|The author, Dane F. Baylis|
Lets Twist The Topic Just A Bit
I'm Supposed To Share An Excerpt From One Of My Books But...
I'm still working on my first novel length work. So I'm going to throw up a section of this very rough first draft. I welcome comments and critiques.
Boogie’s voice came across the intercom channel, “Hey, Anonymous! You checked that ambient temperature lately.”
Up in the gun ring Smith shifted his focus from the terrain flashing by in his night vision display and glanced at the read outs on the top right corner of his goggles. Ninety one degrees Fahrenheit, wind direction southwest at 12 knots, time zero one thirty four local. Clearing his throat to activate the auto-mic, Smith said, “Uh huh, but it’s a dry heat, man.”
Through the hatch, the Major could just see the back right quadrant of Boogie’s helmet wobble as he shook his head, “That was bad, “A”, even for you!”
To those of them with any time at all in Cohort Security Systems the weather and terrain were all too familiar. Pushing heavily armored SUV’s through bone dry blackness using nothing more than dim blackout drive markers and the latest generation of night vision devices was second nature. Even on a wide expanse of superhighway where you thought you were safe the rule was hammer down.
The black top they rolled over and the low brown hills this took them between seemed to jealously hold on to the day’s heat. Since they’d pulled out of Scott Air Force Base there’d been nothing ahead in their line of travel or following on this side of the roadway, nor was there anything coming head-on on the east bound side. Left and right, as far as augmented vision reached, there was nothing but dark, tattered structures, abandoned farm implements and the skeletal remains of drought mummified trees. To the former residents these things had once represented their homes and occupations. Until the monotonous lack of rain and hot, dry wind had driven them away. To Smith and his men it was just a place that looked like so many other places that were only designated as hostile areas of operations.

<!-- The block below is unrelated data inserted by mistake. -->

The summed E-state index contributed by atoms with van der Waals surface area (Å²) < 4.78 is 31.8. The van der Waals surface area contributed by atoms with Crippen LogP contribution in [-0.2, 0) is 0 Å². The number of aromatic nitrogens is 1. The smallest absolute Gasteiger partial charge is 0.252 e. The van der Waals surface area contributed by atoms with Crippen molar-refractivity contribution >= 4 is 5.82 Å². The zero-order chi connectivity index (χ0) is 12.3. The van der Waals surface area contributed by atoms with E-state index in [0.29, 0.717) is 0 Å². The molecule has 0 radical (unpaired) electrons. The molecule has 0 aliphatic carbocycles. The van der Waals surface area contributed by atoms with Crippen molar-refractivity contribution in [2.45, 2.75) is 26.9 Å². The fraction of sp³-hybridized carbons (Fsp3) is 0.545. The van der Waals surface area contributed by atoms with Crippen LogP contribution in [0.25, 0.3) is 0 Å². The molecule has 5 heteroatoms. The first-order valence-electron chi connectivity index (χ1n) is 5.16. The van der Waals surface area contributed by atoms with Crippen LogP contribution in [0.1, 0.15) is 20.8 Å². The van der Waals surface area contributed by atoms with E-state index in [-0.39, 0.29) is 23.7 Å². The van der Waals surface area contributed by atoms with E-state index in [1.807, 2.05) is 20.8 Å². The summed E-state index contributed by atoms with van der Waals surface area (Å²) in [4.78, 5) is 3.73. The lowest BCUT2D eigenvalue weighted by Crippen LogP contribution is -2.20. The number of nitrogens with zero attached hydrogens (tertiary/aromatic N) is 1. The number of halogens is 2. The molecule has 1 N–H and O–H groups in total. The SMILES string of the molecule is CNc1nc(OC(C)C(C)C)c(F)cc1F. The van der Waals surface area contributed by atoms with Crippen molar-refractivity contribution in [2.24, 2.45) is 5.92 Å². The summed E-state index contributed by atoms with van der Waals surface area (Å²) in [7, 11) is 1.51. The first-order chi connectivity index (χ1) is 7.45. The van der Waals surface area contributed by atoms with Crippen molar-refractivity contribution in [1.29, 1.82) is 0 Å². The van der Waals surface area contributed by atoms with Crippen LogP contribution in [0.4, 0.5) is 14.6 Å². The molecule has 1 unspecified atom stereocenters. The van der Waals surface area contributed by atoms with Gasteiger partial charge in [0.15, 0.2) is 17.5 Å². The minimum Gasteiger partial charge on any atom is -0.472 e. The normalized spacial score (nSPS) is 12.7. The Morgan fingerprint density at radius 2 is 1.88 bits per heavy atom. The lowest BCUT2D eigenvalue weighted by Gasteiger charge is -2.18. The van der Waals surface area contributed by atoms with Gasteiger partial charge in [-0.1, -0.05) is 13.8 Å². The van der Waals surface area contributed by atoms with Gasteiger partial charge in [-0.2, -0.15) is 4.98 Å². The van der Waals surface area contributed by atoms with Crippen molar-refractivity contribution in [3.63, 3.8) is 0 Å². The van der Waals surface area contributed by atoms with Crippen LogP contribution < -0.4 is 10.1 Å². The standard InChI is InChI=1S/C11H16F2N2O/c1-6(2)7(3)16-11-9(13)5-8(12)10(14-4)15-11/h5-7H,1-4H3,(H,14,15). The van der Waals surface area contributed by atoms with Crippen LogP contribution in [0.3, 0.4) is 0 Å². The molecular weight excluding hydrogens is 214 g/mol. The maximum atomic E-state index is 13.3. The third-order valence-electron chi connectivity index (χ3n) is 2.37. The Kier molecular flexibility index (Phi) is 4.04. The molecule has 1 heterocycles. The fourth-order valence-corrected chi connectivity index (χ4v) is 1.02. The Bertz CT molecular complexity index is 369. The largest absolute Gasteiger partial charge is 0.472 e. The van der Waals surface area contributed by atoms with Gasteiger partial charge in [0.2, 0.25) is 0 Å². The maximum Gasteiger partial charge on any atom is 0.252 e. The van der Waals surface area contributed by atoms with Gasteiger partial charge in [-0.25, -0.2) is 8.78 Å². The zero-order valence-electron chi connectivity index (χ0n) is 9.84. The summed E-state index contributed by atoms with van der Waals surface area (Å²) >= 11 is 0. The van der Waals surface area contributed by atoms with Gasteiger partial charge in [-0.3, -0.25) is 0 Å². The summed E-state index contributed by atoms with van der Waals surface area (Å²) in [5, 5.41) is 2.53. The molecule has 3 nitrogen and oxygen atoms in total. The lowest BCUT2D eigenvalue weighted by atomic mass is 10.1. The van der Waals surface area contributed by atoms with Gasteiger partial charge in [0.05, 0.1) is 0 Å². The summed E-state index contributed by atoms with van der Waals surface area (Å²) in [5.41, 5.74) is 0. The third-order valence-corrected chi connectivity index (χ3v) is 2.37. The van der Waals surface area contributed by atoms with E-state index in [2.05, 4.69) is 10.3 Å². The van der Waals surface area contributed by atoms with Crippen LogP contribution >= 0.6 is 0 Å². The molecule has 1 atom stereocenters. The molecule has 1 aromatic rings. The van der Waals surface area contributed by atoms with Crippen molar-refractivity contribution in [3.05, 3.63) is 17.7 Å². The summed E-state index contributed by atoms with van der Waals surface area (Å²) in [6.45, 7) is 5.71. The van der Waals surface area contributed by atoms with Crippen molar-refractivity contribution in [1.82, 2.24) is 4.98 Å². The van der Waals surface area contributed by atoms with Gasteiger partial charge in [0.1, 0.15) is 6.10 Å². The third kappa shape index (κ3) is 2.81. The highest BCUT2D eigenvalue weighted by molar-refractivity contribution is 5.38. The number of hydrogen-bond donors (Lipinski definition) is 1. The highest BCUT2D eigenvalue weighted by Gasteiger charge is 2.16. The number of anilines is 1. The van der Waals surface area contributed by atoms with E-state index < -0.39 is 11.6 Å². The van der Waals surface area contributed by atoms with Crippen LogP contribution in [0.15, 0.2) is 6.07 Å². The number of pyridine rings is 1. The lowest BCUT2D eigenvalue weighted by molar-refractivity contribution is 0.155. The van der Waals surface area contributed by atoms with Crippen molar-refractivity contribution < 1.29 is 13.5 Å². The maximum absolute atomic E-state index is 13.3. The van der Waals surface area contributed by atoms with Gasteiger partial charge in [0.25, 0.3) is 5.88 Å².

Up ahead was the overpass that marked the junction of Route Sixty Four and the Two Fifty-Five and just before that was a derelict service plaza, its broken out windows and scavenged structure emblematic of the contractor’s relationship with the locals. When they first arrived the intent had been to purchase all their fuel and supplies on the local economy to help build rapport and good will. Utter scarcity and the piratical gouging that accompanied even the bargaining for the most meager of staples had necessitated shifting sources to the federals. After all, it was the federals that had arranged for their services, even if that too required an endless stream of negotiations to make things happen. But that's what the logistic types were paid for.
As the column roared past the crumbling buildings and trashed gas pumps something hung to the cyclone fencing caught Smith’s eye. It had the appearance of a small cheese round suspended by a coat hanger with wires trailing out from behind. His heart froze as he spun the armored shield on the gun ring toward that side of the road. Thumbing off the safety on the M2 machine gun he clung to, he screamed into the mic, “AMBUSH!”
No sooner did he get the word out then the muzzle flash from the first round out of the M2 lit up the darkness, this was instantly dwarfed by the nova from the platter charge on the fence as it detonated. In its turn this was lost in the fire ball that had been the fuel truck following behind Boogie and him. In that split second everything he’d been seeing was consumed by a sick green glare as his night vision device overloaded. He pawed the now useless goggles off his face just as the blast wave slammed into the back of the SUV and it began a slow fishtail and tilt to the left.
Boogie did his best steering into the skid but the lumbering bulk of the vehicle and the load it carried in armor, equipment and ordinance made it awkwardly top heavy. As it whipsawed back to the right he over corrected and this time it tipped slowly on to the two left tires and seemed to hang for an eternity before rolling all the way on to the driver’s side and sliding into the roadside ditch. Somewhere outside of the hum, buzz and ring that were hammering simultaneously in Smith’s head and ears, he heard Boogie’s muffled grunt over the intercom. The vehicle bucked violently as another explosion rocked it from beneath and the Major was ejected from the hatch to the edge of the pavement. Dazed, he lay where he’d landed and listened to the rattle of machine guns and small arms and wondered if his men were winning? Slowly, the adrenaline loosened its grip and he slid into blackness.
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Dane F. Baylis